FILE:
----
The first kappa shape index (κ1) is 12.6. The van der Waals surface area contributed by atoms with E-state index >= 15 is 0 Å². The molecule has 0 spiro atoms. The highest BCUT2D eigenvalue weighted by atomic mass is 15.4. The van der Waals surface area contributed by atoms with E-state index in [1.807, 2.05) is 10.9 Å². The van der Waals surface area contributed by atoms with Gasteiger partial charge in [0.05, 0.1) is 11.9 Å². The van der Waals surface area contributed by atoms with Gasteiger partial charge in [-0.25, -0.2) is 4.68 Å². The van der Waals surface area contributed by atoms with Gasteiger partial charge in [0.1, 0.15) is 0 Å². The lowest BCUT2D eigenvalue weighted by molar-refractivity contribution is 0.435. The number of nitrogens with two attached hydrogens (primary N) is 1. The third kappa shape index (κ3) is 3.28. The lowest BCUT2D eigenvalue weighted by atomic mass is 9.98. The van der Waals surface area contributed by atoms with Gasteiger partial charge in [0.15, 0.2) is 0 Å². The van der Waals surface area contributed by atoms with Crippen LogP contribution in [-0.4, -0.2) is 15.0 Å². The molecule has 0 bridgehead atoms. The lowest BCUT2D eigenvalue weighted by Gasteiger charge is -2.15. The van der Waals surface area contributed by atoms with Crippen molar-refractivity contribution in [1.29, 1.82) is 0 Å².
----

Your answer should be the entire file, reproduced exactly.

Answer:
The first kappa shape index (κ1) is 12.6. The van der Waals surface area contributed by atoms with E-state index >= 15 is 0 Å². The molecule has 0 spiro atoms. The highest BCUT2D eigenvalue weighted by atomic mass is 15.4. The van der Waals surface area contributed by atoms with E-state index in [1.807, 2.05) is 10.9 Å². The van der Waals surface area contributed by atoms with Gasteiger partial charge in [0.05, 0.1) is 11.9 Å². The van der Waals surface area contributed by atoms with Gasteiger partial charge in [-0.25, -0.2) is 4.68 Å². The van der Waals surface area contributed by atoms with Gasteiger partial charge in [0.1, 0.15) is 0 Å². The lowest BCUT2D eigenvalue weighted by molar-refractivity contribution is 0.435. The number of nitrogens with two attached hydrogens (primary N) is 1. The third kappa shape index (κ3) is 3.28. The lowest BCUT2D eigenvalue weighted by atomic mass is 9.98. The van der Waals surface area contributed by atoms with Gasteiger partial charge in [0.15, 0.2) is 0 Å². The van der Waals surface area contributed by atoms with Crippen LogP contribution in [-0.4, -0.2) is 15.0 Å². The molecule has 0 bridgehead atoms. The lowest BCUT2D eigenvalue weighted by Gasteiger charge is -2.15. The van der Waals surface area contributed by atoms with Crippen molar-refractivity contribution in [1.29, 1.82) is 0 Å².